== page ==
Reconsidering the History of the Transport Ministries of the Federal Republic of Germany and the German Democratic Republic with Regard to Continuities and Tansformations from the National Socialist Era


Since August 2017, the Leibniz Institute for Contemporary History has been working on a project outline on behalf of the Federal Ministry of Transport and Digital Infrastructure (BMVI) with the aim of researching the impact of the Ministry of Transport within Nazi power structures as well as the post-war history of both German successor ministries. The project investigates processes of reconsideration with history in Germany in relation to societal, political, and economic interests, as well as long-term structural developments in the field of transportation.

The preliminary study has been completed in full so the team can now begin the main project. This focuses on group-biographical analysis while also taking into account continuities and fractures in policy as well as the ways of thinking and functioning specific to the authorities. The subprojects will expand on the personal careers of the main officials within a framework involving organizational and political-administrative factors as well as the history of mentalities and concepts.

The goal here is to pursue this not only through the framework of institutions but also using a thematic approach. The overall aim continues to be the comprehensive exposition of transformations, continuities of tradition, as well as fractures between the Nazi regime and the post-war transport ministries of the two post-war German states. Comparisons between the East and West German transport ministries can provide a particular wealth of insight due to their integration within the rival geopolitical blocs as well as the partly ideologically charged nature of the issues involved. Collectively the project aims to increase the general understanding of the way that dictatorships and their various agencies function and that of the democratization processes in the early Federal Republic of Germany.

The following are the central aims of the planned individual studies:

1. The Reich Ministry of Transport – an analysis of National Socialist infrastructure
This subproject lies at the center of an analysis of the infrastructure of the National Socialist system. The ideological permeation of the ministry is examined as well as its role and function within the structures of Nazi rule. Areas of investigation involving the particular tasks of the ministry support this analytical overview. The beginning of the Second World War was a particular turning point in this regard.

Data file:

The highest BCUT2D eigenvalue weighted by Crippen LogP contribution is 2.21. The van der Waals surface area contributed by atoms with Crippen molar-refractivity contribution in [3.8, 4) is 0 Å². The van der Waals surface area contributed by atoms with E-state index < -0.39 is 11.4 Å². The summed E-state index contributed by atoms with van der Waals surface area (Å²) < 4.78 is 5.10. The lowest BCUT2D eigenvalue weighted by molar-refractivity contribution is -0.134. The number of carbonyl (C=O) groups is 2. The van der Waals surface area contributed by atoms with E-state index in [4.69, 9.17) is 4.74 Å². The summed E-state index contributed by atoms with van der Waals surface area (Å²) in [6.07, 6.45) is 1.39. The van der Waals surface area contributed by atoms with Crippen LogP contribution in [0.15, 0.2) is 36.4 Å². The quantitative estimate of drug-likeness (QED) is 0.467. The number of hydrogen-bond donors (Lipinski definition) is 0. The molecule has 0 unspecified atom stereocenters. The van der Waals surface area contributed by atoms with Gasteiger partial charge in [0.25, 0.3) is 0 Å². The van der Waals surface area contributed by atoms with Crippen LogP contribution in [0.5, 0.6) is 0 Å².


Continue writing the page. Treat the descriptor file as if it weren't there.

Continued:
2. Organisation Todt: The construction of means of transportation for war and genocide
This study casts light on the important infrastructural role played by Organisation Todt within the Nazi dictatorship. While the organization began its work with the construction of roads in the 1930s, it supported the war efforts of the Nazi system by maintaining the transportation network and by cooperating with the Wehrmacht and with the Reich Ministry of Transport in military matters. A look into these supplementary tasks can round out our understanding of the functionality and importance of transport for the Nazi regime.

3. Leading figures at the Federal Ministry of Transport following the Nazi era
This study looks into the fractures and continuities at the Federal Ministry of Transport following the era of National Socialism at a variety of levels. It aims to provide a solid understanding of democratization processes within West Germany with regard to transformations in personnel, structure, and tasks as well as the normative change in the administrative culture of the ministry.

4. The Transport Ministry of the GDR between socialism, anti-fascism, and the aftermath of the “Third Reich”
Using the example of the East German transport sector, this analysis looks into the position taken by the East German SED regime with regard to its Nazi past. In addition to the GDR Transport Ministry’s personnel policy, internal structures, and work processes, the study focuses on the conscious and unconscious handling of continuities and fractures with the Nazi era, as well as their influence on various areas of endeavor. The goal here is to investigate the collective influences and mental underpinnings of individual self-construal within the context of concrete administrative acts and the framework molded by the East German regime. This includes the implementation of socialist working methods in the transportation sector as well as attempts to bring about ideological permeation there through the selection of leadership personnel.

5. Hans-Christoph Seebohm: Federal Transport Minister and Revisionist Hardliner
This subproject investigates the impact left by Hans-Christoph Seebohm on the policies of the Federal Transport Ministry between 1949 and 1966 as Transport Minister, speaker of the Sudetendeutsche Landsmannschaft (Sudeten German Homeland Association), and as deputy chair of the German Party (Deutsche Partei, DP). It also looks into the extent of his influence the democratization process of the Federal Republic of Germany. The analysis focuses both on Seebohm’s “ominous proximity” to the Nazi regime and his revisionist Sunday speeches in addition to his direct influence on the ministry’s policies concerning personnel and the issues relevant to its portfolio.

Preliminary study: „Aufarbeitung der Geschichte des Bundesverkehrsministeriums (BVM) und des Ministeriums für Verkehrswesen (MfV) der DDR hinsichtlich Kontinuitäten und Transformationen zur Zeit des Nationalsozialismus“ (“Reconsidering he history of the Transport Ministries of the Federal Republic of Germany and the German Democratic Republic with regard to continuities and transformations from the National Socialist era”)

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